Tag Archives: omnitrans rider

Customers Love the SBTC Bicycle Hubitat!

by Ondrian Yeung, Marketing Intern

The grand opening of Bicycle Hubitat at the San Bernardino Transit Center was a great success! We had a number of community members from different parts of the city come down to learn how to fix their bikes. Everyone had fun spinning our prize wheel, and more importantly learned a lot about bike repair, and went home with a newly tuned up bike!

 “I appreciate it, I’ll be back!” said Levi King, a daily Omnitrans rider who uses the bus to get to school and back. Mark Friis of the Inland Empire Biking Alliance helped Levi fix the brakes on his bike. Levi shared that he’d known for a while that his bike had a problem, but he couldn’t afford to get it fixed. With the Hubitat’s requested $5 donation per session, Levi was able to get his bike fixed and pick up some knowledge for future repairs!

In fact, all of the customers  were eager to learn more about how to fix different parts of their bikes, whether it be the brakes, the tires, or even the chain.

“I wasn’t going to stop, but he [Mark] saw right away what was wrong with my bike as I rode by!” said Furnando Herrera, who uses Omnitrans to get between his home near San Manuel Casino and work, and whose alignment is now fixed and straightened.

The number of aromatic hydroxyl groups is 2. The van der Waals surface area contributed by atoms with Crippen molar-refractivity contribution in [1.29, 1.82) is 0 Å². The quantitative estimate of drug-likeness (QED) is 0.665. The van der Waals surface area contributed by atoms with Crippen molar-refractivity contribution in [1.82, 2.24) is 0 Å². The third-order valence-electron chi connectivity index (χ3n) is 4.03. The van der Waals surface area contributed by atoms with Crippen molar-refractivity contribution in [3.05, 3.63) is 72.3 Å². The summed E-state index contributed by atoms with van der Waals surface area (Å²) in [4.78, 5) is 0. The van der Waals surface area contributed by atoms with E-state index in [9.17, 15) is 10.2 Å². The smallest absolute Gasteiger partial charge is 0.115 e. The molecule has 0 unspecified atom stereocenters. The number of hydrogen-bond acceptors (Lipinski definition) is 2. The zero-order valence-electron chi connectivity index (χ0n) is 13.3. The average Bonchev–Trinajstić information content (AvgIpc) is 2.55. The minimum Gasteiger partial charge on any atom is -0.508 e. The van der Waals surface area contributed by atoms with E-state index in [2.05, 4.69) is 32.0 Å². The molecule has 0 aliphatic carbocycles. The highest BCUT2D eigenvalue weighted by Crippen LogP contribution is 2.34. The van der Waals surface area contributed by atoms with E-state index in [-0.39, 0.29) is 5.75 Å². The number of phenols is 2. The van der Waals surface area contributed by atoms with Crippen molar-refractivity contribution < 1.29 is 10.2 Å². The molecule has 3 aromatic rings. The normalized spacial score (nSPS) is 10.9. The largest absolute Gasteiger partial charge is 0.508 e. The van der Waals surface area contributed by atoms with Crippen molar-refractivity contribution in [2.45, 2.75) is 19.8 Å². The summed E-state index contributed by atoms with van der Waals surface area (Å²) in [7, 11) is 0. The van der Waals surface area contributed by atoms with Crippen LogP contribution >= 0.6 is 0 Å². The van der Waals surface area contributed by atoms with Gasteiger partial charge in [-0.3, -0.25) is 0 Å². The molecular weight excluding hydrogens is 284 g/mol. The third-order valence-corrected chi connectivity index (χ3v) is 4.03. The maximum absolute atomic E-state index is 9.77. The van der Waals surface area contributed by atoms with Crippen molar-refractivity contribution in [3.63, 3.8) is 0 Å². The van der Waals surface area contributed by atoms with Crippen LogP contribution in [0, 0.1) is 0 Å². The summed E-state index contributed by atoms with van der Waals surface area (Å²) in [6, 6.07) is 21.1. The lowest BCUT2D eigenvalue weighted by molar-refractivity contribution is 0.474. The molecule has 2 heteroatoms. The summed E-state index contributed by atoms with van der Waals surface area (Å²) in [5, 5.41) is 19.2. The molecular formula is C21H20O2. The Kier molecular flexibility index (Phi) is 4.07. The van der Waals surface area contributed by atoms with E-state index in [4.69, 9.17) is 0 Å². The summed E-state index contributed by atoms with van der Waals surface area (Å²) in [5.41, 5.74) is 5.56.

“Fixing a bike is like surgery sometimes,” Mark explained as he fixed an intricate part of his client’s bike. “Every tiny piece has its own little spot. We supply the tools and help you figure out how to take care of things yourself.”

Special thanks to our partners at the Inland Empire Biking Alliance and San Bernardino Generation Now for making the Hubitat possible. Don’t forget to check out the Bicycle Hubitat every Monday, Wednesday, and Friday from 3:00-6:00pm at the San Bernardino Transit Center!

 

 

 

sbX Returns to Automatic Station Stops

As part of Omnitrans’ May 2 service changes, sbX Green Line buses will once again stop at every station along its route, on every trip.

In January, the rapid transit route began a test of only stopping on demand – i.e., when signaled by a passenger, or if customers were at a station waiting to board.

While the test was designed to help keep routes running on time during construction, it caused concern among customers and coach operators regarding visibility at stations. In response to these concerns, sbX vehicles will return to the original policy of stopping at every station along the route.